On paper, the Utah Jazz should not have had a chance against the Oklahoma City Thunder. Instead they took their Northwest Division rivals to the brink in their season opener. The Thunder escaped with the 101-98 victory, but the Jazz gave them a good scare on the night before Halloween.
The Jazz had a lot going against them in their first outing of the 2013-14 regular season. They were facing perennial contenders in Oklahoma City. Only 10 healthy Utah players suited up, with three potential rotation players sitting out due to injury. And almost every player is either new or is assuming a different role in the Jazz rotation. But thanks to a lot of heart and hustle, the Jazz were in it right until the final buzzer, when Gordon Hayward’s deep 3 clanked off the rim.
Utah actually outperformed its opponent in many ways. The Jazz held Oklahoma City to a 41 percent shooting night, while shooting 46 percent themselves. Utah assisted 25 of their 36 field goals, while the Thunder had a mere nine assists. In the end, turnovers were a big key as the Jazz had 22 miscues, which lead to 25 Oklahoma City points.
Durant’s dominance: Thunder All-NBA forward Kevin Durant showed why he is one of the game’s very best. While his shot was a bit off (9-of-24 from the field), he was aggressive on both ends of the court, earning 24 trips to the free throw line — hitting 22. Every time Utah made a run, Durant had an answer. He was clutch in the fourth quarter, scoring 17 of his 42 points. With the Jazz within three points with 37 seconds remaining, he deflected and stole the ball to essentially preserve the win. Without his partner-in-crime — high-scoring Russell Westbrook — Durant stepped up to get the Oklahoma City season started out on the right foot.
Taking advantage: Mike Harris seemingly looked like he was on the outside looking in just a week ago. He not only overcame the odds but surprisingly made the Jazz roster; due to the myriad injuries, he played a vital role in Utah’s night. In 22 minutes, the scrappy forward contributed 13 points, four rebounds and two steals. His defense against Durant was admirable and unexpectedly, his fouling out was a key moment that tipped things in the Thunder’s favor.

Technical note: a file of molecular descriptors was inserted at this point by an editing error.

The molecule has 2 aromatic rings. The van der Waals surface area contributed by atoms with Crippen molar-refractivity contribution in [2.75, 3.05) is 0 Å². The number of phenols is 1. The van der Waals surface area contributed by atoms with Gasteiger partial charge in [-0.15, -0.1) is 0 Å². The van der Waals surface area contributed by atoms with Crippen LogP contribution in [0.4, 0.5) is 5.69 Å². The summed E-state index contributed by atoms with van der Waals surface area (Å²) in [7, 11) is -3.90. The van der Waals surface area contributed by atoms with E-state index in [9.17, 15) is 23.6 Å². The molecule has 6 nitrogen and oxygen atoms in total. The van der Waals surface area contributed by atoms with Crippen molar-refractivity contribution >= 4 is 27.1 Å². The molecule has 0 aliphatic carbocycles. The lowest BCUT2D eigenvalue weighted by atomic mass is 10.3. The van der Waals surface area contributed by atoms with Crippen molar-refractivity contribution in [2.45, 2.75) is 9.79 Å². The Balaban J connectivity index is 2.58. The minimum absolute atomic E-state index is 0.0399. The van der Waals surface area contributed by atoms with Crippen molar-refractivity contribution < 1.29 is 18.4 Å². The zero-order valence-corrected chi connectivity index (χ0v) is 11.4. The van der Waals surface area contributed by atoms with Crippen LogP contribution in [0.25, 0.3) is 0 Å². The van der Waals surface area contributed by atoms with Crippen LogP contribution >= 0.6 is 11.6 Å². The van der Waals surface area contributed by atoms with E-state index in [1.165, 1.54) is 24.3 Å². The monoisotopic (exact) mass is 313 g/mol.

Parallels?: The season after John Stockton and Karl Malone rode off into the sunset, many predicted that the Utah Jazz would struggle mightily. That squad ended up going 42-40, just barely missing the playoffs. That team endeared itself to the Jazz fanbase thanks to its overachieving, enthusiasm and effort. There may be some parallels with this year’s Utah roster.
After opting to not re-sign four of their top five scorers, the media is prognosticating a lowly season for the Jazz. Perhaps this version of the Jazz will do their best imitation. While their situation is not the same as losing two Hall of Famers, the forecast for Utah involves a lot of losses. If Wednesday’s performance is any indicator, the Jazz will lay it all out there most nights. If that’s the case, they may exceed expectations and find themselves in position to compete. And in doing so, they will give the fans many reasons to cheer.
Odds and ends:
- Despite Durant’s 24 shots from the charity stripe, the Thunder only shot three more free throws than the Jazz.
- In a well-balanced night, Utah had six players in double figures.
- Recently signed Jamaal Tinsley made his debut for the Jazz.
- Oklahoma City registered 15 steals, which contributed to some of its 25 fast break points.
David Smith provides instant analysis for Deseret News' Utah Jazz coverage. He works for LDS Philanthropies and also writes for Salt City Hoops and Utah Jazz 360. He can be reached at firstname.lastname@example.org or on Twitter at davidjsmith1232.
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